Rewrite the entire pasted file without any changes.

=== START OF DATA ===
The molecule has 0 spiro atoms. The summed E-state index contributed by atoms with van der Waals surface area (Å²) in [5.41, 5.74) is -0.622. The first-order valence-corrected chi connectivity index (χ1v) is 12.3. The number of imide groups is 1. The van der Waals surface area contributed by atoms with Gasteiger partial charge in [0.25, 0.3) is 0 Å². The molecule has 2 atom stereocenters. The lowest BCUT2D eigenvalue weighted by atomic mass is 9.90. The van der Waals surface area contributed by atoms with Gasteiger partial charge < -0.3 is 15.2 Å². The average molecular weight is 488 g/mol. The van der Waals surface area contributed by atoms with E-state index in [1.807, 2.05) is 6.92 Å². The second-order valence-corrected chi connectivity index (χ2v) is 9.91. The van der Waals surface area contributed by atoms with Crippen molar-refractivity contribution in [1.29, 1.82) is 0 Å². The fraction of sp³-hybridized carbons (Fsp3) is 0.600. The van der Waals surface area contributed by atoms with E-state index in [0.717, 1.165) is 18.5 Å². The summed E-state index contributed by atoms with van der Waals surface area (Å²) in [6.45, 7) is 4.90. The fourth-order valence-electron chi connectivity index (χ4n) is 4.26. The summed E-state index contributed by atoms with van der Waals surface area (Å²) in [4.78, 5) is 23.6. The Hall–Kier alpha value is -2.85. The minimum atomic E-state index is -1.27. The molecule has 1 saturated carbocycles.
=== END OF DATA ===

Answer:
The molecule has 0 spiro atoms. The summed E-state index contributed by atoms with van der Waals surface area (Å²) in [5.41, 5.74) is -0.622. The first-order valence-corrected chi connectivity index (χ1v) is 12.3. The number of imide groups is 1. The van der Waals surface area contributed by atoms with Gasteiger partial charge in [0.25, 0.3) is 0 Å². The molecule has 2 atom stereocenters. The lowest BCUT2D eigenvalue weighted by atomic mass is 9.90. The van der Waals surface area contributed by atoms with Gasteiger partial charge < -0.3 is 15.2 Å². The average molecular weight is 488 g/mol. The van der Waals surface area contributed by atoms with E-state index in [1.807, 2.05) is 6.92 Å². The second-order valence-corrected chi connectivity index (χ2v) is 9.91. The van der Waals surface area contributed by atoms with Crippen molar-refractivity contribution in [1.29, 1.82) is 0 Å². The fraction of sp³-hybridized carbons (Fsp3) is 0.600. The van der Waals surface area contributed by atoms with E-state index in [0.717, 1.165) is 18.5 Å². The summed E-state index contributed by atoms with van der Waals surface area (Å²) in [6.45, 7) is 4.90. The fourth-order valence-electron chi connectivity index (χ4n) is 4.26. The summed E-state index contributed by atoms with van der Waals surface area (Å²) in [4.78, 5) is 23.6. The Hall–Kier alpha value is -2.85. The minimum atomic E-state index is -1.27. The molecule has 1 saturated carbocycles.